Originally Posted by chadpengar View Post
Because most phone plans give you a billion minutes anyway, and often have free or extra minutes on weekends and evenings, it is not an issue. I know I never get near my 1000 minutes and I am sharing that with the wife and some other family members on a family plan (who admittedly don't use the cell much).
The downside seems to be that you have to get a plan with minutes and there's a high monthly fee attached. The fixed monthly fee for my phone contract is 0€, I don't pay for receiving calls and I get a homezone number with a local area prefix that others can call cheaply. My monthly mobile phone bill is consistently under 5 €.
Fixed monthly costs of 60 € per month for an iPhone are out of the question for me. I'd rather get an iPod touch (free after 6 months if you think about it) and keep my current phone. Takes up less space in my pocket too.
     
analogika
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Sep 28, 2007, 04:36 PM
 
As it stands now, if they work out a similar contract deal here as in the U.S. and the U.K. (we'll see - Germany has the most insane pricing schemes for mobile telecom in the whole of Europe), I'd actually *save* enough monthly to re-coup the iPhone over the course of just under a year...
     
TETENAL
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Sep 29, 2007, 05:01 PM
 
I guess it all depends on whether you can make use of a data flat on your phone. If you can then the US prices might be all right. But if you can't then the monthly prices are insanely expensive. In my case it would increase my mobile phone bill by more than factor 10. That's not going to happen for me. Maybe worth it for business, but to be a mass market product the data flat needs to come down to under 15 € I think.
     
Thraxes
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Sep 29, 2007, 09:36 PM
 
Well looking at the spec sheet on t-mobile.de there doesn't seem to be any 3G support, just EDGE

Add to that the big question mark hovering over the homebrew iPhone apps scene, I think I will pass on this generation iPhone and just stick to my regular iPod and get a Nokia E61i instead... sorry Apple - my money is going to Finland.
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analogika
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Sep 30, 2007, 05:47 AM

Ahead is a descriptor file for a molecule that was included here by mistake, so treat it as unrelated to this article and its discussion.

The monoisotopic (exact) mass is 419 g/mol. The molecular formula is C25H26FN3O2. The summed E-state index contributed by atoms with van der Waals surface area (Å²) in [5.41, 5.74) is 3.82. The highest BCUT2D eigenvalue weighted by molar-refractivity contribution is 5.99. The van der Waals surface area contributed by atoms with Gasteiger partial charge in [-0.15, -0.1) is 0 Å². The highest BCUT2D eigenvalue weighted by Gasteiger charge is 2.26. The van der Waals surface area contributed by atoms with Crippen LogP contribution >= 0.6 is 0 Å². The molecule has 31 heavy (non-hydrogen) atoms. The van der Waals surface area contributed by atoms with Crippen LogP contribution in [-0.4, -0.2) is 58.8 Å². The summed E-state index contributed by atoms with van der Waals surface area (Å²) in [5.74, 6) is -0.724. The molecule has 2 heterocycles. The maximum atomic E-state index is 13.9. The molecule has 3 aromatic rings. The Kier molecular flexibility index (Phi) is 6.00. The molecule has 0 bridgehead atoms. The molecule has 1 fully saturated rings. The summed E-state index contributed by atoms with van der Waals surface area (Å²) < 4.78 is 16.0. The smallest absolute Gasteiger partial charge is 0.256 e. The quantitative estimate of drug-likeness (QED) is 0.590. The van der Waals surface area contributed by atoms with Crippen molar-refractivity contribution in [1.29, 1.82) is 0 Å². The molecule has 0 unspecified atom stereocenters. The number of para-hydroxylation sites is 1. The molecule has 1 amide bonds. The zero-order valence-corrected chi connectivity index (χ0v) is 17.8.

Originally Posted by Thraxes View Post
Well looking at the spec sheet on t-mobile.de there doesn't seem to be any 3G support, just EDGE

Add to that the big question mark hovering over the homebrew iPhone apps scene, I think I will pass on this generation iPhone and just stick to my regular iPod and get a Nokia E61i instead... sorry Apple - my money is going to Finland.
The T-Mobile contracts will also include free access to ALL T-online WLAN hotspots, making UMTS less of a necessity in urban areas. On cross-country tours and in rural areas, UMTS is useless anyway, so EDGE is the way to go there.

And do yourself just a brief favor and figure out when your local GRAVIS store has a demo model there, and take a look at it in person.

It really is *that* good, I'm afraid.
     
mechwarrior2005
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Sep 30, 2007, 03:32 PM
 
Just found this site that is nothing but a comment thread with people that don't enjoy their ipods and whine to the world about it.
i hate my iPod


"This is good. I hate ipods too. People who buy ipods only buy them to look cool. N3rD 4 L1f3."

Well, how neat...
     
Thraxes
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Oct 1, 2007, 10:43 AM
 
Originally Posted by analogika View Post
The T-Mobile contracts will also include free access to ALL T-online WLAN hotspots, making UMTS less of a necessity in urban areas.
...
It really is *that* good, I'm afraid.
Hmmm... OK, if the T-Online hotspots are all freely accessible, the missing UMTS becomes a non-issue - especially here in the Rhein Main area.

But I really really want to see what happens to the 3rd party apps. Games are not my main interest here (have a Nintendo-DS for that) but stuff like a terminal so I can SSH to my servers, VNC or even RDC for the Windows boxen, IM client for ICQ & Jabber, SIP client for VOIP and so on. Usefull stuff in other words, not just fun and games, and all available on Symbian and Windows mobile.

So while I believe you when you say the UI of the iPhone is really neat and leaps and bounds above Symbian and WinMob, functionality of what a smart-phone SHOULD be able to do falls way short if 3rd party development gets "cat and moused" with every firmware update. I will tolerate ho-hum usability if the functionality is superior - hey, I use Linux quite a lot

But it will be Jan. 2008 by the time I will be getting a new phone - lots can happen until then - who knows, an official SDK perhaps??
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analogika
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Oct 1, 2007, 03:31 PM
 
Originally Posted by Thraxes View Post
So while I believe you when you say the UI of the iPhone is really neat and leaps and bounds above Symbian and WinMob, functionality of what a smart-phone SHOULD be able to do falls way short if 3rd party development gets "cat and moused" with every firmware update. I will tolerate ho-hum usability if the functionality is superior - hey, I use Linux quite a lot